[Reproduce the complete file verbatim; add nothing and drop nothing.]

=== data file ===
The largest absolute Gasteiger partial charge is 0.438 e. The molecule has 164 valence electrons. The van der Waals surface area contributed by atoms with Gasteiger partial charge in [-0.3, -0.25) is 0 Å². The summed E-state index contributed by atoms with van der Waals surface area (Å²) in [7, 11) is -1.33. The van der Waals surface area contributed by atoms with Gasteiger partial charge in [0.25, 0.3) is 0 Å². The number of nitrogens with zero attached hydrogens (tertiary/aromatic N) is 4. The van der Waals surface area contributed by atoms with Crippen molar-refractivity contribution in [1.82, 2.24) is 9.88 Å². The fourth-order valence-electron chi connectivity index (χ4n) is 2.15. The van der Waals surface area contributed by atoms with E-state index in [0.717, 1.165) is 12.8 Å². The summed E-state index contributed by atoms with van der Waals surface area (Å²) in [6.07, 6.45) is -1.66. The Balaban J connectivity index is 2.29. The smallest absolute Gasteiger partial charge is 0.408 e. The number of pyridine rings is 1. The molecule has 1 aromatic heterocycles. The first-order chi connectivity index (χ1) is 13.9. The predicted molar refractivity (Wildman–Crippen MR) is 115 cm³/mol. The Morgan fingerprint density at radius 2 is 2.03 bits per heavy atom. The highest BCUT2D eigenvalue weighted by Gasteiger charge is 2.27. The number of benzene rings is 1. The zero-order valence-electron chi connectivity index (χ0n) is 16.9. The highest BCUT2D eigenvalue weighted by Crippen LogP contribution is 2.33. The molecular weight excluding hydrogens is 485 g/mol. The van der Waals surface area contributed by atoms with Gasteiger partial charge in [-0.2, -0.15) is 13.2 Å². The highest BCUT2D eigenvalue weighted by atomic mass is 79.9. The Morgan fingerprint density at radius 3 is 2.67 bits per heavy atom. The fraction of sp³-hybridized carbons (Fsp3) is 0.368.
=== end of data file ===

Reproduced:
The largest absolute Gasteiger partial charge is 0.438 e. The molecule has 164 valence electrons. The van der Waals surface area contributed by atoms with Gasteiger partial charge in [-0.3, -0.25) is 0 Å². The summed E-state index contributed by atoms with van der Waals surface area (Å²) in [7, 11) is -1.33. The van der Waals surface area contributed by atoms with Gasteiger partial charge in [0.25, 0.3) is 0 Å². The number of nitrogens with zero attached hydrogens (tertiary/aromatic N) is 4. The van der Waals surface area contributed by atoms with Crippen molar-refractivity contribution in [1.82, 2.24) is 9.88 Å². The fourth-order valence-electron chi connectivity index (χ4n) is 2.15. The van der Waals surface area contributed by atoms with E-state index in [0.717, 1.165) is 12.8 Å². The summed E-state index contributed by atoms with van der Waals surface area (Å²) in [6.07, 6.45) is -1.66. The Balaban J connectivity index is 2.29. The smallest absolute Gasteiger partial charge is 0.408 e. The number of pyridine rings is 1. The molecule has 1 aromatic heterocycles. The first-order chi connectivity index (χ1) is 13.9. The predicted molar refractivity (Wildman–Crippen MR) is 115 cm³/mol. The Morgan fingerprint density at radius 2 is 2.03 bits per heavy atom. The highest BCUT2D eigenvalue weighted by Gasteiger charge is 2.27. The number of benzene rings is 1. The zero-order valence-electron chi connectivity index (χ0n) is 16.9. The highest BCUT2D eigenvalue weighted by Crippen LogP contribution is 2.33. The molecular weight excluding hydrogens is 485 g/mol. The van der Waals surface area contributed by atoms with Gasteiger partial charge in [-0.2, -0.15) is 13.2 Å². The highest BCUT2D eigenvalue weighted by atomic mass is 79.9. The Morgan fingerprint density at radius 3 is 2.67 bits per heavy atom. The fraction of sp³-hybridized carbons (Fsp3) is 0.368.